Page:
Advancements have also been made to existing standards of care, including surgery, chemotherapy and radiation, and how they are used together. Mesothelioma specialists continue to test and improve efficacy of these treatment plans.

Chemotherapy and Immunotherapy

The National Comprehensive Cancer Network (NCCN) recently updated their guidelines to include a combination of Alimta®, cisplatin and bevacizumab as a first-line treatment, combining chemotherapy drugs with a drug that targets tumor blood vessels. The NCCN recognizes that this is only an option for patients not eligible for surgery. In a recent study of 448 patients, half treated with all three drugs and half treated without bevacizumab, overall survival improved for those treated with the full combination. The combination of three extended survival to 18.8 months on average, while the combination of just Alimta® and cisplatin had an average survival of 16.1 months. Immunotherapy drugs such as pembrolizumab and nivolumab/ipilimumab have also shown effectiveness as second-line options for patients whose mesothelioma has progressed after front-line treatment, and are now included as recommended therapies in current NCCN guidelines.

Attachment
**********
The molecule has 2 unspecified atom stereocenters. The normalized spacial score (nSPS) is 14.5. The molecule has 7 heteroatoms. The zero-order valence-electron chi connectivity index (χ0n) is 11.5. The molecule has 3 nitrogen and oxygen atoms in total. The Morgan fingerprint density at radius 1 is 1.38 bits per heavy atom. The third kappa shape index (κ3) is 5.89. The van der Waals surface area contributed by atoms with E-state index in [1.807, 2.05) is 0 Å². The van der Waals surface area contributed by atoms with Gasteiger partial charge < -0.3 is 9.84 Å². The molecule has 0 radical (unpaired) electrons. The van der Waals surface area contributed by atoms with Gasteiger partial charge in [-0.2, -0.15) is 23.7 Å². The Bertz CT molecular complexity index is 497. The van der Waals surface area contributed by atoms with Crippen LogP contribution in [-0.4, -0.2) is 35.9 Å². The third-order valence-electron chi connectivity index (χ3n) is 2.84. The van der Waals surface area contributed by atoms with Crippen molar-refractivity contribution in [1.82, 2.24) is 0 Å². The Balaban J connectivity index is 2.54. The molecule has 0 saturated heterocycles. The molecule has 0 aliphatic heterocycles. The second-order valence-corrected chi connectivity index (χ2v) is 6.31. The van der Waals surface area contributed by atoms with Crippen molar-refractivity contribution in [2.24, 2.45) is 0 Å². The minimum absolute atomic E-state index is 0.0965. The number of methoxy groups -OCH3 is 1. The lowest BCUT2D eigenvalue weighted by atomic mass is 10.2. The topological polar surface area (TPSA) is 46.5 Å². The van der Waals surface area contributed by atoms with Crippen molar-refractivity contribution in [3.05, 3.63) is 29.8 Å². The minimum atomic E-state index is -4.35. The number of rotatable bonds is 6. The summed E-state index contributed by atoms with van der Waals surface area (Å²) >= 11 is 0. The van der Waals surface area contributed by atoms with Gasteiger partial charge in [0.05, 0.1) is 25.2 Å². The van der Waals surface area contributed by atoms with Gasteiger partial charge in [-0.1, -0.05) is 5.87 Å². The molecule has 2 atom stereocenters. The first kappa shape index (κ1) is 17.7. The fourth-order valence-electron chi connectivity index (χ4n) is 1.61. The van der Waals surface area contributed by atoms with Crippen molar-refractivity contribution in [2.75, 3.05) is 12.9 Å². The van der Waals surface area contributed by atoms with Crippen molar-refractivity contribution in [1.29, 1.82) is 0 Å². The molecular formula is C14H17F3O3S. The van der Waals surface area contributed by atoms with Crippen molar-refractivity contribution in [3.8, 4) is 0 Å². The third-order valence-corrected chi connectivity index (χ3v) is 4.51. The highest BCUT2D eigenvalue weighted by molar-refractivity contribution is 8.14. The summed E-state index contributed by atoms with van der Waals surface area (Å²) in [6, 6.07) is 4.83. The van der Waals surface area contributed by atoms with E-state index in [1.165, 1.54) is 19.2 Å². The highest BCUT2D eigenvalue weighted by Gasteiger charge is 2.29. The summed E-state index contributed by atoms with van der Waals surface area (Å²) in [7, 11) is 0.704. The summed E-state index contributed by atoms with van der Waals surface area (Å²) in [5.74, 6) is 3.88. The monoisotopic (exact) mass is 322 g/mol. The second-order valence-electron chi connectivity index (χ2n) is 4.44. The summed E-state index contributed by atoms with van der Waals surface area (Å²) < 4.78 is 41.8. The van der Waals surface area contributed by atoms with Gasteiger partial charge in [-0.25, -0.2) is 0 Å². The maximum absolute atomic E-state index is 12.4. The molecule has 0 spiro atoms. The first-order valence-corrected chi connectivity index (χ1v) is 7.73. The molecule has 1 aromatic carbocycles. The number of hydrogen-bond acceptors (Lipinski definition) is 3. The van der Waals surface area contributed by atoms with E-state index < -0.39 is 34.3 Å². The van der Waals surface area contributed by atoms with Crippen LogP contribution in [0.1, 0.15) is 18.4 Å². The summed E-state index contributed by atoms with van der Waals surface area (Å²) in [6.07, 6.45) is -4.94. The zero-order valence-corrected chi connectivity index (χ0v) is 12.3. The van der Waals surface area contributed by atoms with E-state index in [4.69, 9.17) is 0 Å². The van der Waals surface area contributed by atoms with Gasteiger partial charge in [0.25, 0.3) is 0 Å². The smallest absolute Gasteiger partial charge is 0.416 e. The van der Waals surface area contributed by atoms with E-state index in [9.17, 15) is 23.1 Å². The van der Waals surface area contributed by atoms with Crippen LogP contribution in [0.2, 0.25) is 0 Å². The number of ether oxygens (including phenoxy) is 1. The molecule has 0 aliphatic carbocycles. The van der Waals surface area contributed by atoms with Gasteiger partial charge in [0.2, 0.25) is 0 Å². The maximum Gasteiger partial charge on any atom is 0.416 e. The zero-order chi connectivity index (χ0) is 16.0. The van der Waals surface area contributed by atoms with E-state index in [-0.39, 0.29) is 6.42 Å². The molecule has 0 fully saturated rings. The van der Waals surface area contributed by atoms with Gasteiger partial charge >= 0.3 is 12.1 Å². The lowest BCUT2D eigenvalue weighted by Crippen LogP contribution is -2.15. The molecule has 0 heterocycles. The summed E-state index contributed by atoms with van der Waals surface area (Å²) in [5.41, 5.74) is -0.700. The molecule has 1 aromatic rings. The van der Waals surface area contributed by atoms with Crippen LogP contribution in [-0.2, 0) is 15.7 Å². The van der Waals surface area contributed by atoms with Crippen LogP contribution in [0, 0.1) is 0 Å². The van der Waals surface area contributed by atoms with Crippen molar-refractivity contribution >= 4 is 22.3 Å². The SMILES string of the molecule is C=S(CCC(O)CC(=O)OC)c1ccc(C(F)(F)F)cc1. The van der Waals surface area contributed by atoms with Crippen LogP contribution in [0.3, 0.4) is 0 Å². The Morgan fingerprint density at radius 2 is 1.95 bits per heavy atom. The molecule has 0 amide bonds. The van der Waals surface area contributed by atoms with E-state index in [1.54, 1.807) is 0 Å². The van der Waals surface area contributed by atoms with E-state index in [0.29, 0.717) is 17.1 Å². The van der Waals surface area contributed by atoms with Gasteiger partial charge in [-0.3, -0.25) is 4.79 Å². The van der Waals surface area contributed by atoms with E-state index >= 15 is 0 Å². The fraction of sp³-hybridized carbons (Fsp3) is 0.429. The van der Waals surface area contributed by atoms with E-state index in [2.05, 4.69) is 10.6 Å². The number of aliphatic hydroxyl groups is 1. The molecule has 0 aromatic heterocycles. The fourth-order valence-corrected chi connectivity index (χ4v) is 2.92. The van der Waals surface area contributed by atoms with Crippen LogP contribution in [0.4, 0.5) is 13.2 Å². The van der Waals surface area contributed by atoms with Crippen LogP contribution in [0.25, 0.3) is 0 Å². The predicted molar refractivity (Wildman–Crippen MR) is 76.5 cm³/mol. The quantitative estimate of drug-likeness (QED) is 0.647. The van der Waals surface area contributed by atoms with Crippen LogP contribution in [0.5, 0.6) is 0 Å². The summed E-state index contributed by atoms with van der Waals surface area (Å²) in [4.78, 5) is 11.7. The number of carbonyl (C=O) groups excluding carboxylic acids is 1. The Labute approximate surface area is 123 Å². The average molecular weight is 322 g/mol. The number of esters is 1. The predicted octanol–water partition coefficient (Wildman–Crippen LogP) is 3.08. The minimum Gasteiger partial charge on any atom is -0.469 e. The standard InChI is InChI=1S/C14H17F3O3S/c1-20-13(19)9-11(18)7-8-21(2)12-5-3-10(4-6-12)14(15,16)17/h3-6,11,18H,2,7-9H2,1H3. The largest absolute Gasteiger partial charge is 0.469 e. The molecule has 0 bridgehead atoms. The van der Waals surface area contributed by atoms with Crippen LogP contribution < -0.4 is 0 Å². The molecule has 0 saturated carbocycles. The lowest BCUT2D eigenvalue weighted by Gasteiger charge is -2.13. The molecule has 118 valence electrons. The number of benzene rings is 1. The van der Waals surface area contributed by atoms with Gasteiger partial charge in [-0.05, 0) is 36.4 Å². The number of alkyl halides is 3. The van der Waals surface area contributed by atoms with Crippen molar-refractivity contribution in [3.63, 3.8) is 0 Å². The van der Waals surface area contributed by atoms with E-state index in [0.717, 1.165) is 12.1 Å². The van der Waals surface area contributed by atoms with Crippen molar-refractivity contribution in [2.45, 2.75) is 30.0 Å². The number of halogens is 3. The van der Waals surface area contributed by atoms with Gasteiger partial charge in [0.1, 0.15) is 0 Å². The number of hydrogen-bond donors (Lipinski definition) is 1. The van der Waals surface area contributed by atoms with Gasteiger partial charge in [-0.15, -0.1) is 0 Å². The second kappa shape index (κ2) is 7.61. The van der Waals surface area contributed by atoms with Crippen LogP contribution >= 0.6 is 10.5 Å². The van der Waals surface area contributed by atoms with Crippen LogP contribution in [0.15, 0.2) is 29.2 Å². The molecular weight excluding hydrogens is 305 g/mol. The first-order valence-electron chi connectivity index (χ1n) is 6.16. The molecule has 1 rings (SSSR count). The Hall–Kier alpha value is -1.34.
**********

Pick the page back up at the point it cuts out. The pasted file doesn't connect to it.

Innovative Radiation Therapies

Researchers of radiotherapy and mesothelioma have also looked into how it can be used more effectively when combined with surgery. Studies have shown that Surgery for Mesothelioma After Radiation Therapy (SMART) with intensity-modulated radiation therapy has been able to extend survival to 51 months, on average. This treatment plan begins with radiation therapy and follows with surgery, an extrapleural pneumonectomy. Researchers and advocates of SMART continue to try and improve the efficacy of this option, also finding success in the combination of radiation therapy and immunotherapy prior to surgery. Radiation therapy, called IMRT, applied to the pleural surfaces after lung-sparing pleurectomy has also been investigated and found to be safe with promising effectiveness.

Improved Palliative Care